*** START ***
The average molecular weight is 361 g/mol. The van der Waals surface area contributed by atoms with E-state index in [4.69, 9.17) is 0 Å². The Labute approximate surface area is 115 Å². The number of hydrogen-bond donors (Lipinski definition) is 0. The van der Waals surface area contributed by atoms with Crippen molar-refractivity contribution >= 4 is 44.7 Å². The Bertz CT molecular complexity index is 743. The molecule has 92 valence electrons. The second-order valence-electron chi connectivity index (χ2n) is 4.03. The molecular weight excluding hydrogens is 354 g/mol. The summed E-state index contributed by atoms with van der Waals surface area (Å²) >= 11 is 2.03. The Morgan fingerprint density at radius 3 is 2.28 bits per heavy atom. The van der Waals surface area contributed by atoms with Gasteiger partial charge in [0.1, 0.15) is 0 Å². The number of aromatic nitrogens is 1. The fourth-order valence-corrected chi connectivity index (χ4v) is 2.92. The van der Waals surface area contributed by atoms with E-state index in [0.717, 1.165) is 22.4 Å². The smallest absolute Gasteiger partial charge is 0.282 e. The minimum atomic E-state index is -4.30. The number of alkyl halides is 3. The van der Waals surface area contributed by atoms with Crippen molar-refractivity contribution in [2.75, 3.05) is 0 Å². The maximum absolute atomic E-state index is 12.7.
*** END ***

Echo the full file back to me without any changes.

The average molecular weight is 361 g/mol. The van der Waals surface area contributed by atoms with E-state index in [4.69, 9.17) is 0 Å². The Labute approximate surface area is 115 Å². The number of hydrogen-bond donors (Lipinski definition) is 0. The van der Waals surface area contributed by atoms with Crippen molar-refractivity contribution >= 4 is 44.7 Å². The Bertz CT molecular complexity index is 743. The molecule has 92 valence electrons. The second-order valence-electron chi connectivity index (χ2n) is 4.03. The molecular weight excluding hydrogens is 354 g/mol. The summed E-state index contributed by atoms with van der Waals surface area (Å²) >= 11 is 2.03. The Morgan fingerprint density at radius 3 is 2.28 bits per heavy atom. The van der Waals surface area contributed by atoms with Gasteiger partial charge in [0.1, 0.15) is 0 Å². The number of aromatic nitrogens is 1. The fourth-order valence-corrected chi connectivity index (χ4v) is 2.92. The van der Waals surface area contributed by atoms with E-state index in [0.717, 1.165) is 22.4 Å². The smallest absolute Gasteiger partial charge is 0.282 e. The minimum atomic E-state index is -4.30. The number of alkyl halides is 3. The van der Waals surface area contributed by atoms with Crippen molar-refractivity contribution in [2.75, 3.05) is 0 Å². The maximum absolute atomic E-state index is 12.7.